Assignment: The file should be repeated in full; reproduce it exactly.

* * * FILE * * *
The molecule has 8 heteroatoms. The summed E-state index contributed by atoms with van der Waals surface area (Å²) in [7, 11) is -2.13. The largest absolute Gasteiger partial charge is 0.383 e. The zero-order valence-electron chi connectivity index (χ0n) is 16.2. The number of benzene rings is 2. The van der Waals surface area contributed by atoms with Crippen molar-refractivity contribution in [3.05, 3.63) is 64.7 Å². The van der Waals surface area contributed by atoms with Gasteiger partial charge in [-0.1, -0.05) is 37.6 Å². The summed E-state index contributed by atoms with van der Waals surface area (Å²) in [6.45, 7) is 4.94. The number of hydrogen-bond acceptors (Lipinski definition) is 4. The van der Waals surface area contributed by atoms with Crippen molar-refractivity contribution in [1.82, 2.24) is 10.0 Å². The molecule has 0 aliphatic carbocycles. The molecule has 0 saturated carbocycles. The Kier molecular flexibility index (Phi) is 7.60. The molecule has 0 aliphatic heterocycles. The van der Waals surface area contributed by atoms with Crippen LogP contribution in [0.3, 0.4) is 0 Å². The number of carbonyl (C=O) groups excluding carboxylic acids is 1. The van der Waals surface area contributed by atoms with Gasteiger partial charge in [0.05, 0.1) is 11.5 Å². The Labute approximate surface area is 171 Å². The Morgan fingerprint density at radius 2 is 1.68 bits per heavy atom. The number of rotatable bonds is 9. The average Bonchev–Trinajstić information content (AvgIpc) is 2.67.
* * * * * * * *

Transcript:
The molecule has 8 heteroatoms. The summed E-state index contributed by atoms with van der Waals surface area (Å²) in [7, 11) is -2.13. The largest absolute Gasteiger partial charge is 0.383 e. The zero-order valence-electron chi connectivity index (χ0n) is 16.2. The number of benzene rings is 2. The van der Waals surface area contributed by atoms with Crippen molar-refractivity contribution in [3.05, 3.63) is 64.7 Å². The van der Waals surface area contributed by atoms with Gasteiger partial charge in [-0.1, -0.05) is 37.6 Å². The summed E-state index contributed by atoms with van der Waals surface area (Å²) in [6.45, 7) is 4.94. The number of hydrogen-bond acceptors (Lipinski definition) is 4. The van der Waals surface area contributed by atoms with Crippen molar-refractivity contribution in [1.82, 2.24) is 10.0 Å². The molecule has 0 aliphatic carbocycles. The molecule has 0 saturated carbocycles. The Kier molecular flexibility index (Phi) is 7.60. The molecule has 0 aliphatic heterocycles. The van der Waals surface area contributed by atoms with Crippen LogP contribution in [0.3, 0.4) is 0 Å². The number of carbonyl (C=O) groups excluding carboxylic acids is 1. The van der Waals surface area contributed by atoms with Gasteiger partial charge in [0.05, 0.1) is 11.5 Å². The Labute approximate surface area is 171 Å². The Morgan fingerprint density at radius 2 is 1.68 bits per heavy atom. The number of rotatable bonds is 9. The average Bonchev–Trinajstić information content (AvgIpc) is 2.67.